Aaron Kleiber grew up in the projects of Pittsburgh as “the white kid at the table of black kids, making them laugh.”
What was social-survival skill then is a career skill now, one Kleiber will be bringing to Rob’s Comedy Playhouse on Saturday for a pair of stand-up performances at 8 and 10 p.m.
Kleiber, 33, launched into a full-time acting and comedy career in his late 20s after earning degrees in theology and adolescent ministry (warning: “I don’t want people thinking I’m some clean church comic, because I’m not”) and owning a landscape construction company.
He did well, landing a handful of movie gigs and network TV show roles, and touring with brand-name comics like Bob Saget and Jim Breuer.
In a recent interview, Kleiber dished on building his career from Pittsburgh, where he and his wife are raising their 6-year-old daughter and 4-year-old son; keeping perspective on his big-name boosters; and pondered the political correctness of doing a joke in Buffalo about what happens to the Super Bowl T-shirts of the losing team.
Question: You dove into an entertainment career a little later than most people. Why?
Answer: I started stand-up when my wife was pregnant with our first child and I had my first mortgage. That’s crazy. My mom always said, “If you want something, you have to work for it and go get it.” I’ve been working my whole life, since I was 10. The experiences I had early in life prepared me to go into business for something I really love, which is making people laugh. I’m pretty blessed that I can talk about poopy diapers, and people laugh at me, and then they give me a check.
Q: How have you managed to do it from Pittsburgh?
A: People always ask me, “Why aren’t you in L.A.?” I have a mortgage, I have two kids and a third child on the way in February. Pittsburgh, similar to Buffalo, is a pretty decent travel hub, especially for the East Coast. I know so many people who live in L.A. and 85 percent of their gigs are east of St. Louis and they’re paying for a $500 ticket every time they go out for a weekend. It really helps that I can play 40-50 different cities and clubs that are east of St. Louis, and the cost of living here is pretty decent. I make it work from where I’m at. I have to.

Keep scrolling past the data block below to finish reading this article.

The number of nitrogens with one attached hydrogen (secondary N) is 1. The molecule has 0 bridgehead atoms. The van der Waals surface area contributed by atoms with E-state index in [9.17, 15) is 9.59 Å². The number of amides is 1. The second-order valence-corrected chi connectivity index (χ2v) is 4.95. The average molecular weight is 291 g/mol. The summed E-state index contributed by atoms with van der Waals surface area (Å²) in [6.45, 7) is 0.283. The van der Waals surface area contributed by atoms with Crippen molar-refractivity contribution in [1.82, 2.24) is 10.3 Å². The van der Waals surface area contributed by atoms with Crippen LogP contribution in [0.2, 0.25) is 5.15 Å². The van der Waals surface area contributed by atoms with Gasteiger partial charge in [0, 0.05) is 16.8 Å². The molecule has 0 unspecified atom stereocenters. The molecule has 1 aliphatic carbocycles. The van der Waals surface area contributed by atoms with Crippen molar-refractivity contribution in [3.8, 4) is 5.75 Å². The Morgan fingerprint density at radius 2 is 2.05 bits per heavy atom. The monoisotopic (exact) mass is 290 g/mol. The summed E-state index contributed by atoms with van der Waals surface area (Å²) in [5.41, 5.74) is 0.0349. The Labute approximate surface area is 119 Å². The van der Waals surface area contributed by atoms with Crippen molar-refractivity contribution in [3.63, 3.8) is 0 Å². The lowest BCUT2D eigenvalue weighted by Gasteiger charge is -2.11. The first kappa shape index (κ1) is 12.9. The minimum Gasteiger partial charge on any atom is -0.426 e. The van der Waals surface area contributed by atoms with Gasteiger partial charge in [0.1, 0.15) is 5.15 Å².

Q: You’ve developed a pretty good relationship with a lot of big-name comics. Do you ever find yourself flipping channels, coming across a “Full House” rerun, seeing Bob Saget and thinking, “I actually know this guy”?
A: I was at the gym one day with my wife and Bob, Dave Coulier and John Stamos were all on Ellen. I know Dave Coulier, too, and I looked at my wife and said, “Two of those three guys are buddies of mine. That’s stupid, that’s crazy.” But they’re normal people. I’ve always tried to be like that; not be stars truck or be a fan. Not treat them special. It like, “I’m trying to do what you’re doing. I own a bakery; you just own a bigger bakery.”
Q: When you’re here this weekend, are you going to do your bit about what happens when the Super Bowl losers’ T-shirts are sent to a poor village?
A: Oh my gosh, dude. You just reminded me of that.
Q: I just found it on YouTube and was laughing pretty hard.
A: Honestly, I have not done that joke in two or three years, and I forgot about it. But yeah, dude, thanks, I probably should. But here’s my question: I’ve always wondered, is that a thing? Has that joke been done in Buffalo? I’m sure there are a lot of jokes about the Buffalo Bills losing four times.
Q: People have a good sense of humor about it. Just don’t use the phrase “wide right.”
A: Oh yeah, I don’t. I don’t say that.
Who: Aaron Kleiber
When: 8 and 10 p.m. Saturday
Where: Rob's Comedy Playhouse, 1340 North Forest Road, Williamsville